"You say more than you mean. There should be perfect truth between us. Dear Lizzie, I am not going to get well. They are all very much mistaken. I am going to die. I 've done my work. Death makes up for everything. My great pain is in leaving you. But you, too, will die one of these days; remember that. In all pain and sorrow, remember that. "
Lizzie was able to reply only by the tightening grasp of her hands.
"But there is something more," pursued Jack. "Life is as good as death. Your heart has found its true keeper; so we shall all three be happy. Tell him I bless him and honor him. Tell him God, too, blesses him. Shake hands with him for me," said Jack, feebly moving his pale fingers. "My mother," he went on, — "be very kind to her. She will have great grief, but she will not die of it. She 'll live to great age. Now, Lizzie, I can't talk any more; I wanted to say farewell. You 'll keep me farewell, — you 'll stay with me awhile, — won't you? I 'll look at you till the last. For a little while you 'll be mine, holding my hands — so — until death parts us. "
Jack kept his promise. His eyes were fi. xed in a firm gaze long after the sense had left them.
In the early dawn of the next day, Elizabeth left her sleepless bed, opened the window, and looked out on the wide prospect, still cool and dim with departing night. It offered freshness and peace to her hot head and restless heart. She dressed herself hastily, crept down stairs, passed the death-chamber, and stole out of the quiet house. She turned away from the still sleeping village and walked towards the open country. She went a long way without knowing it. The sun had risen high when she bethought herself to turn. As she came back along the brightening highway, and drew near home, she saw a tall figure standing beneath the budding trees of the garden, hesitating, apparently, whether to open the gate. Lizzie came upon him almost before he had seen her. Bruce's first movement was to put out his hands, as any lover might; but as Lizzie raised her veil, he dropped them.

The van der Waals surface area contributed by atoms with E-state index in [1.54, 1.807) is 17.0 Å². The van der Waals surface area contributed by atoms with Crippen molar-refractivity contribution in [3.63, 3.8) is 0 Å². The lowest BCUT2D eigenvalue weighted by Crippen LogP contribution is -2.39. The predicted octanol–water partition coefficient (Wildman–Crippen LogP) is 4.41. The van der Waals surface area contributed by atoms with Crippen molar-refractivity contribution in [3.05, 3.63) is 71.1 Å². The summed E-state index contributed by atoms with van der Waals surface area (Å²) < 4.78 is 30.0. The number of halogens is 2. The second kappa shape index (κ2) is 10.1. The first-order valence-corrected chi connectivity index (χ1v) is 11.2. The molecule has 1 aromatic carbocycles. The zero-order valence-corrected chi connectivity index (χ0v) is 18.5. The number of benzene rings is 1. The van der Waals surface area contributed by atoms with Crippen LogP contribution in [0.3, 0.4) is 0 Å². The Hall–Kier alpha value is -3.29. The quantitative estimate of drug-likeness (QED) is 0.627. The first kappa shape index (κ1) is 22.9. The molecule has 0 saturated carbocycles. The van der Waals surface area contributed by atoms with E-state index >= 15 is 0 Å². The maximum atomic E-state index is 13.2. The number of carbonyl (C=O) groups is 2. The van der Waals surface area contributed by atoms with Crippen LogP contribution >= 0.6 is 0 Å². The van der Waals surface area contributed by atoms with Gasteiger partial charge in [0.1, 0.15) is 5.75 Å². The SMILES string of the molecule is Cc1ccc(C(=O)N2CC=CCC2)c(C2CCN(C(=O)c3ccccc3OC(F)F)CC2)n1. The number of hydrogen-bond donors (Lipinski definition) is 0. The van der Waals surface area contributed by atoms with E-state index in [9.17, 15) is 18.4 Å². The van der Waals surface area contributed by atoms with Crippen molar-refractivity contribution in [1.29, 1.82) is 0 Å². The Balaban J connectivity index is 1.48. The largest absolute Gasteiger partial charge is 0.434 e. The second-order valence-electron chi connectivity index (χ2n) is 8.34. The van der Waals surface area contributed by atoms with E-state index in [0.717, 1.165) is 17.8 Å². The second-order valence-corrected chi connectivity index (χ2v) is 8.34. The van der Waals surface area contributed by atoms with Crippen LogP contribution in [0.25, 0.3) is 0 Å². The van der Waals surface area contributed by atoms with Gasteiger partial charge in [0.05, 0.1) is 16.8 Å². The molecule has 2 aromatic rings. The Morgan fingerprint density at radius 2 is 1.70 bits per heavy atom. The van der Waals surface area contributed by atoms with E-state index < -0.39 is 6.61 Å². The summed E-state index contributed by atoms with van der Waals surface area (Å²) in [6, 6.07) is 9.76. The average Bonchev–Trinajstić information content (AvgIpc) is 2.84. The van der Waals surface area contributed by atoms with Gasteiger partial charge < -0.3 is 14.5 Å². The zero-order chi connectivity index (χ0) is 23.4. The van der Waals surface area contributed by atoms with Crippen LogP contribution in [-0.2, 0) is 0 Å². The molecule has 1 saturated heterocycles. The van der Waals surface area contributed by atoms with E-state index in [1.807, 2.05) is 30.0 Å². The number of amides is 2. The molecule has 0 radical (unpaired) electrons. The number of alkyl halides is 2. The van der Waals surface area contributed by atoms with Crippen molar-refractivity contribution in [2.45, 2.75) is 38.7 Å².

"Yes, Mr. Bruce," said Lizzie," I 'll give you my hand once more, — in farewell. "
"Elizabeth!" cried Bruce, half stupefied," in God's name, what do you mean by these crazy speeches?"
"I mean well. I mean kindly and humanely to you. And I mean justice to my old — old love. "
She went to him, took his listless hand, without looking into his wild, smitten face, shook it passionately, and then, wrenching her own from his grasp, opened the gate and let it swing behind her.
"No! no! no!" she almost shrieked, turning about in the path. " I forbid you to follow me!"
But for all that, he went in.